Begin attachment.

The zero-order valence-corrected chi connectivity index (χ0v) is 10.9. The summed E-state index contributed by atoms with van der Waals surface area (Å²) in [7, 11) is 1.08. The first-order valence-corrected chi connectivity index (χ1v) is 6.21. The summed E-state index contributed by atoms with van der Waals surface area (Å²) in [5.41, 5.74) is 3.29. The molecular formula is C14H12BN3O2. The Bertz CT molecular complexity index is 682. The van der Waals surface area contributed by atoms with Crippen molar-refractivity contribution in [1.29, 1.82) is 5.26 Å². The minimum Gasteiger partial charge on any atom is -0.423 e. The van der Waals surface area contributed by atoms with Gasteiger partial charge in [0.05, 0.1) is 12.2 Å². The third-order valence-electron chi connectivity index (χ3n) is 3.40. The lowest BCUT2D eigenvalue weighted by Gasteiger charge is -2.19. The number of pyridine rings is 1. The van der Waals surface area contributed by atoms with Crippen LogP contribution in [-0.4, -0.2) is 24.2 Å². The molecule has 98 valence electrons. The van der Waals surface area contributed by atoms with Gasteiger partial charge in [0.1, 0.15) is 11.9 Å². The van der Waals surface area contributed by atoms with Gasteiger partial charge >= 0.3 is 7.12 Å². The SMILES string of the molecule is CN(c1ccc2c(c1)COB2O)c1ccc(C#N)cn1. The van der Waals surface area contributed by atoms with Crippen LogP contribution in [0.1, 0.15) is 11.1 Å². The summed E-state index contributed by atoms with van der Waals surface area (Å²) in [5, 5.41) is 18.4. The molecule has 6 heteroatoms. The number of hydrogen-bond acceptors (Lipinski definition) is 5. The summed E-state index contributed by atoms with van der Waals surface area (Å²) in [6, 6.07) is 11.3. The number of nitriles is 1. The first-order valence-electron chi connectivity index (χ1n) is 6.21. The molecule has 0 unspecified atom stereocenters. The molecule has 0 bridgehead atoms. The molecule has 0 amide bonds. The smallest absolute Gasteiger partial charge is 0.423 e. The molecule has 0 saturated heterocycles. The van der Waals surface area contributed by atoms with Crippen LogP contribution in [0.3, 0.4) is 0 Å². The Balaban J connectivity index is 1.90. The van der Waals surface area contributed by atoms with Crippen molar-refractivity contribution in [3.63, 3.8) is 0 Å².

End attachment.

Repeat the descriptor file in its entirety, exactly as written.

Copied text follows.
The zero-order valence-corrected chi connectivity index (χ0v) is 10.9. The summed E-state index contributed by atoms with van der Waals surface area (Å²) in [7, 11) is 1.08. The first-order valence-corrected chi connectivity index (χ1v) is 6.21. The summed E-state index contributed by atoms with van der Waals surface area (Å²) in [5.41, 5.74) is 3.29. The molecular formula is C14H12BN3O2. The Bertz CT molecular complexity index is 682. The van der Waals surface area contributed by atoms with Crippen molar-refractivity contribution in [1.29, 1.82) is 5.26 Å². The minimum Gasteiger partial charge on any atom is -0.423 e. The van der Waals surface area contributed by atoms with Gasteiger partial charge in [0.05, 0.1) is 12.2 Å². The third-order valence-electron chi connectivity index (χ3n) is 3.40. The lowest BCUT2D eigenvalue weighted by Gasteiger charge is -2.19. The number of pyridine rings is 1. The van der Waals surface area contributed by atoms with Crippen LogP contribution in [-0.4, -0.2) is 24.2 Å². The molecule has 98 valence electrons. The van der Waals surface area contributed by atoms with Gasteiger partial charge in [0.1, 0.15) is 11.9 Å². The van der Waals surface area contributed by atoms with Gasteiger partial charge >= 0.3 is 7.12 Å². The SMILES string of the molecule is CN(c1ccc2c(c1)COB2O)c1ccc(C#N)cn1. The van der Waals surface area contributed by atoms with Crippen LogP contribution in [0.1, 0.15) is 11.1 Å². The summed E-state index contributed by atoms with van der Waals surface area (Å²) in [5, 5.41) is 18.4. The molecule has 6 heteroatoms. The number of hydrogen-bond acceptors (Lipinski definition) is 5. The summed E-state index contributed by atoms with van der Waals surface area (Å²) in [6, 6.07) is 11.3. The number of nitriles is 1. The first-order valence-electron chi connectivity index (χ1n) is 6.21. The molecule has 0 unspecified atom stereocenters. The molecule has 0 bridgehead atoms. The molecule has 0 amide bonds. The smallest absolute Gasteiger partial charge is 0.423 e. The molecule has 0 saturated heterocycles. The van der Waals surface area contributed by atoms with Crippen LogP contribution in [0.3, 0.4) is 0 Å². The Balaban J connectivity index is 1.90. The van der Waals surface area contributed by atoms with Crippen molar-refractivity contribution in [3.63, 3.8) is 0 Å².